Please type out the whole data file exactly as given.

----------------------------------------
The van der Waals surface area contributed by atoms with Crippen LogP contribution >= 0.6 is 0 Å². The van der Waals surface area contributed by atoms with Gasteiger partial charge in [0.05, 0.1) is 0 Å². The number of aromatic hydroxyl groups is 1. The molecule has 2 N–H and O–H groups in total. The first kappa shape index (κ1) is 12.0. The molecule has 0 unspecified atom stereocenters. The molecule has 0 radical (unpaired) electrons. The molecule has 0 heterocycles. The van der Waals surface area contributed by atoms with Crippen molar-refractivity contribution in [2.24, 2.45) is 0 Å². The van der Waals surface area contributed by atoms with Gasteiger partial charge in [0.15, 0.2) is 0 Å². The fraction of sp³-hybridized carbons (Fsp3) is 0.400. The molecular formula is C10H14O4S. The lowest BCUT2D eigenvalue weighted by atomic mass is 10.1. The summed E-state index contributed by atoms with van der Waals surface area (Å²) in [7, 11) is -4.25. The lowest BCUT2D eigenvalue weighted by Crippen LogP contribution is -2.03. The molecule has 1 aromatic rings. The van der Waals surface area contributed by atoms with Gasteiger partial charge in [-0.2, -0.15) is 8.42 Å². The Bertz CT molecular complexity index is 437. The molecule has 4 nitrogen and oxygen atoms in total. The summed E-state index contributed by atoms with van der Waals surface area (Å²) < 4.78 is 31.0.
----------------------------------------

The van der Waals surface area contributed by atoms with Crippen LogP contribution >= 0.6 is 0 Å². The van der Waals surface area contributed by atoms with Gasteiger partial charge in [0.05, 0.1) is 0 Å². The number of aromatic hydroxyl groups is 1. The molecule has 2 N–H and O–H groups in total. The first kappa shape index (κ1) is 12.0. The molecule has 0 unspecified atom stereocenters. The molecule has 0 radical (unpaired) electrons. The molecule has 0 heterocycles. The van der Waals surface area contributed by atoms with Crippen molar-refractivity contribution in [2.24, 2.45) is 0 Å². The van der Waals surface area contributed by atoms with Gasteiger partial charge in [0.15, 0.2) is 0 Å². The fraction of sp³-hybridized carbons (Fsp3) is 0.400. The molecular formula is C10H14O4S. The lowest BCUT2D eigenvalue weighted by atomic mass is 10.1. The summed E-state index contributed by atoms with van der Waals surface area (Å²) in [7, 11) is -4.25. The lowest BCUT2D eigenvalue weighted by Crippen LogP contribution is -2.03. The molecule has 1 aromatic rings. The van der Waals surface area contributed by atoms with Gasteiger partial charge in [-0.2, -0.15) is 8.42 Å². The Bertz CT molecular complexity index is 437. The molecule has 4 nitrogen and oxygen atoms in total. The summed E-state index contributed by atoms with van der Waals surface area (Å²) < 4.78 is 31.0.